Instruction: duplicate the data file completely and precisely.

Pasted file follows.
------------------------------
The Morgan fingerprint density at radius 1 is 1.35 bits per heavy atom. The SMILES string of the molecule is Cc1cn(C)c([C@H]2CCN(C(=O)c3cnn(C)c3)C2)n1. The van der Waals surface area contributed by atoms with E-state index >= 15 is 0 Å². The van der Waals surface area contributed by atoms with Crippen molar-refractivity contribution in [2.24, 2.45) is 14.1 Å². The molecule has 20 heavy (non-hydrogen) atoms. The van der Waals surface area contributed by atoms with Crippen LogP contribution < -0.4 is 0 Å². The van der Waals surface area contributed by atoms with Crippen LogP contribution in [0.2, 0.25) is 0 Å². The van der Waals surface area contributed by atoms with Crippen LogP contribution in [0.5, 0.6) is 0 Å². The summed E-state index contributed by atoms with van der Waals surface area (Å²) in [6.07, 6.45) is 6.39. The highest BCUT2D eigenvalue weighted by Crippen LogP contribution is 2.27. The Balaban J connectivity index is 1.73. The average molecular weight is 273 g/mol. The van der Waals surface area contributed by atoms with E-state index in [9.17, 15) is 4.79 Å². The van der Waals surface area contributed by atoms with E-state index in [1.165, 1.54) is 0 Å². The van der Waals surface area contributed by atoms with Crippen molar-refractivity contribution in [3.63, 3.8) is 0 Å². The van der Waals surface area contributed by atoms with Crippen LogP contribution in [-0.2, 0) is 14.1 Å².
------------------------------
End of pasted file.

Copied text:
The Morgan fingerprint density at radius 1 is 1.35 bits per heavy atom. The SMILES string of the molecule is Cc1cn(C)c([C@H]2CCN(C(=O)c3cnn(C)c3)C2)n1. The van der Waals surface area contributed by atoms with E-state index >= 15 is 0 Å². The van der Waals surface area contributed by atoms with Crippen molar-refractivity contribution in [2.24, 2.45) is 14.1 Å². The molecule has 20 heavy (non-hydrogen) atoms. The van der Waals surface area contributed by atoms with Crippen LogP contribution < -0.4 is 0 Å². The van der Waals surface area contributed by atoms with Crippen LogP contribution in [0.2, 0.25) is 0 Å². The van der Waals surface area contributed by atoms with Crippen LogP contribution in [0.5, 0.6) is 0 Å². The summed E-state index contributed by atoms with van der Waals surface area (Å²) in [6.07, 6.45) is 6.39. The highest BCUT2D eigenvalue weighted by Crippen LogP contribution is 2.27. The Balaban J connectivity index is 1.73. The average molecular weight is 273 g/mol. The van der Waals surface area contributed by atoms with E-state index in [9.17, 15) is 4.79 Å². The van der Waals surface area contributed by atoms with E-state index in [1.165, 1.54) is 0 Å². The van der Waals surface area contributed by atoms with Crippen molar-refractivity contribution in [3.63, 3.8) is 0 Å². The van der Waals surface area contributed by atoms with Crippen LogP contribution in [-0.2, 0) is 14.1 Å².